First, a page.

When I was pregnant, those same women flocked around me, offering advice. Belicia Rodriguez, a stocky, wide-mouthed woman with an accent, asked me how dark my nipples had gotten. “Girl, stay the same. Boy, makes ‘em dark,” she said. Susan, due two weeks before me, jumped in to talk about her own spreading areolas. “Like this, practically,” she said, making a circle with her thumbs and forefingers. When Daphne Van Cott, the quiet mother of the younger Caitlin, leaned closer to touch my stomach. I let her. 

     A horn blasts behind me and I jump. The left-lane cars whiz by. I look in the rearview and see a white-haired lady with bug-eyed sunglasses beating the big steering wheel of her Cadillac. I wave at her reflection. As soon as I tap the gas, some of the seagulls swoop down a couple of cars ahead of me, and one, of course, drops his cracker in the road. I know what's about to happen, but it's too late. They all go after it, and a bird hits the roof of the pickup in front of me, then tumbles into my windshield. I scream, mostly at its size, and as I swerve into the small parking lot by the sand, the seagull rolls off and flaps into the median.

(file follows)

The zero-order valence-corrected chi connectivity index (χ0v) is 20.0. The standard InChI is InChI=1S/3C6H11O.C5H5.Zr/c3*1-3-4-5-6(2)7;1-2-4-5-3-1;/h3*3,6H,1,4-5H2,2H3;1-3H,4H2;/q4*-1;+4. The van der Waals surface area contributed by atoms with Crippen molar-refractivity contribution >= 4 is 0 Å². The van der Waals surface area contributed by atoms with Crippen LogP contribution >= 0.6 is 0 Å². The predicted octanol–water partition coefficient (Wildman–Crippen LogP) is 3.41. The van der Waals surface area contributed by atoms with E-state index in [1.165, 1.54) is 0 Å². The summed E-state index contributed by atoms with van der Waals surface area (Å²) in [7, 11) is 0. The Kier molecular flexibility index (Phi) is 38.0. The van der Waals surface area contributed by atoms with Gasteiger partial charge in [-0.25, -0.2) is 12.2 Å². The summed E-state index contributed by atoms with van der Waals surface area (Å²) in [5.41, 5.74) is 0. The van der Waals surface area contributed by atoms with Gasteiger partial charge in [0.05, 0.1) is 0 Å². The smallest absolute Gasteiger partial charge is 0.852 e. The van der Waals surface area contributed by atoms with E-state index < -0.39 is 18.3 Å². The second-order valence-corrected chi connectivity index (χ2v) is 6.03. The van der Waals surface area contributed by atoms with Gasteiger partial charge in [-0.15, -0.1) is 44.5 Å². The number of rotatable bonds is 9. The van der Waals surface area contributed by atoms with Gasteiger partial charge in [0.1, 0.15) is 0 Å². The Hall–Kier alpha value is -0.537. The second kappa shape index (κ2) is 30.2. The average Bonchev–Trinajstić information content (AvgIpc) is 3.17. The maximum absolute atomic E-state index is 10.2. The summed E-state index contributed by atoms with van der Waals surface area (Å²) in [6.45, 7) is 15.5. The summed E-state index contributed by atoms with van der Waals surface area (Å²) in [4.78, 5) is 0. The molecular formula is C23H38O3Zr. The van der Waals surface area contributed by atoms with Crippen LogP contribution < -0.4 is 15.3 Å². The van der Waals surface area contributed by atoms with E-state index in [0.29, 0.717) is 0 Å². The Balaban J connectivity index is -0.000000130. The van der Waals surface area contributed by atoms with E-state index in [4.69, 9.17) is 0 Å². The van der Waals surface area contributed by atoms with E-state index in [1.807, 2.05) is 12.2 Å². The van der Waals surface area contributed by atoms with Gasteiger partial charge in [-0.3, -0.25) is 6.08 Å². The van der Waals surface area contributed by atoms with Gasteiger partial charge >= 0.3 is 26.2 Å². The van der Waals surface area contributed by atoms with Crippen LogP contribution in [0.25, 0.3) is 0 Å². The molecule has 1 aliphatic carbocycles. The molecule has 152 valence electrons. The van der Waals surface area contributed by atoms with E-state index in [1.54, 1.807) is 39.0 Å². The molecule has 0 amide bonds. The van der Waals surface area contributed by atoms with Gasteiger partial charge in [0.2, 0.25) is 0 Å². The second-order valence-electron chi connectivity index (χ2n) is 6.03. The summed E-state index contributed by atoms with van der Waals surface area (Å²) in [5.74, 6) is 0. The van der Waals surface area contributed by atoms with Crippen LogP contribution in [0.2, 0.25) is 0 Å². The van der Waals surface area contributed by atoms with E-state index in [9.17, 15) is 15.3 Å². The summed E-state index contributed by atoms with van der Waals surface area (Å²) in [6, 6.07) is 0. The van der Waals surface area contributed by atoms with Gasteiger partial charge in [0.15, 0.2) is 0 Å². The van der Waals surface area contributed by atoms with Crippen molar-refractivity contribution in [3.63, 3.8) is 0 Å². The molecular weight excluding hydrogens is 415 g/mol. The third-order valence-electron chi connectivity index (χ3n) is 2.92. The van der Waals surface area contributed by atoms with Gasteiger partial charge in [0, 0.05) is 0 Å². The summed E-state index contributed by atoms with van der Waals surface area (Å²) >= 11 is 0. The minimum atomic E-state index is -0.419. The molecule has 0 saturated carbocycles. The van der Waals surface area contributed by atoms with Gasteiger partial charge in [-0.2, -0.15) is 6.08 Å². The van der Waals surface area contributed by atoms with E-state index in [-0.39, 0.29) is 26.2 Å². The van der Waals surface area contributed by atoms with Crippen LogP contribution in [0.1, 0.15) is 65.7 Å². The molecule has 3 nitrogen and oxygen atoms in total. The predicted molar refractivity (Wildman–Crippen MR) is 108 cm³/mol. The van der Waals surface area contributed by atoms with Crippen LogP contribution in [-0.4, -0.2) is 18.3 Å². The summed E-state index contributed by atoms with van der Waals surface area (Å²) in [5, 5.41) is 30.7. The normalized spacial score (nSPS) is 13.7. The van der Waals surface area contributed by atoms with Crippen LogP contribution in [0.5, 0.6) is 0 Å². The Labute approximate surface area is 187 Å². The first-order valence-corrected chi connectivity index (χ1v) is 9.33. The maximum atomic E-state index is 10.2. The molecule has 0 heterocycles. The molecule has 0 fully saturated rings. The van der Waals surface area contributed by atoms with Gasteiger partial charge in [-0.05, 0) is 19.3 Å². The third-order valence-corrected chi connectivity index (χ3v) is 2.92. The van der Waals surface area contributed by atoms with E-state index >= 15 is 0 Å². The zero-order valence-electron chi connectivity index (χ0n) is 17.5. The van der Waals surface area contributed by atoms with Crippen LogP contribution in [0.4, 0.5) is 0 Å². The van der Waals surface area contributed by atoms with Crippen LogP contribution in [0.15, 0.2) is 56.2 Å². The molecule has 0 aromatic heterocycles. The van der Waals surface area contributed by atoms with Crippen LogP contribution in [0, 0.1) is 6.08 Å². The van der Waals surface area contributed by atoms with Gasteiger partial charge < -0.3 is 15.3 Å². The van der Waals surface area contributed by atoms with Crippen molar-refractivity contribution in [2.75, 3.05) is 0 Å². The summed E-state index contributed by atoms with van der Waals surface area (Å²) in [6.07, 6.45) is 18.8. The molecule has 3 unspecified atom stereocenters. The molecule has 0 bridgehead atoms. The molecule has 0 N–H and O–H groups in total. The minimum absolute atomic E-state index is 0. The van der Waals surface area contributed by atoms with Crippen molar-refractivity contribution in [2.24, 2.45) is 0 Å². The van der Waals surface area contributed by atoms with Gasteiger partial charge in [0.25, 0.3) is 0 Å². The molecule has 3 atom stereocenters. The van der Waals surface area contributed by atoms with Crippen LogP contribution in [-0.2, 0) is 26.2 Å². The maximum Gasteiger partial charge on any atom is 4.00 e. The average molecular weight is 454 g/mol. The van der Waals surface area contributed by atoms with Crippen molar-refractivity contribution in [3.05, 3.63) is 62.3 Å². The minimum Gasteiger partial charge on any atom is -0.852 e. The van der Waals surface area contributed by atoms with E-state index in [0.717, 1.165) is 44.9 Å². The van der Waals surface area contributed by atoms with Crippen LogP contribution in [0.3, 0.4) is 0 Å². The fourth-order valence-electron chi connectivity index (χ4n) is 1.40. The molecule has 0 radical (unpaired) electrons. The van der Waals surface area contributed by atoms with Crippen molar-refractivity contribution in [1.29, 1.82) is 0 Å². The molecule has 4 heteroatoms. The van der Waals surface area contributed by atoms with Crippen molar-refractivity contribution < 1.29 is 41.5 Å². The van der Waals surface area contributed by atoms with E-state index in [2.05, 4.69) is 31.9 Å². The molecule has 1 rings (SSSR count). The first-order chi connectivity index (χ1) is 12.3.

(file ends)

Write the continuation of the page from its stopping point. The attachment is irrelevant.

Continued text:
My fingers are shaking so I keep the car there, even though it's parked across several spaces. I shut my eyes before I see blood or feathers. There's a tap on the glass and I jump again.

     It's the man who was dipping his baby in the water. Now the baby is straddling his hip, slapping the guy's chest with one hand and his back with the other. The man is younger than I thought, maybe seventeen, eighteen, wearing trunks with flowers on them and coral or something around his neck. I don't like his scraggly goatee.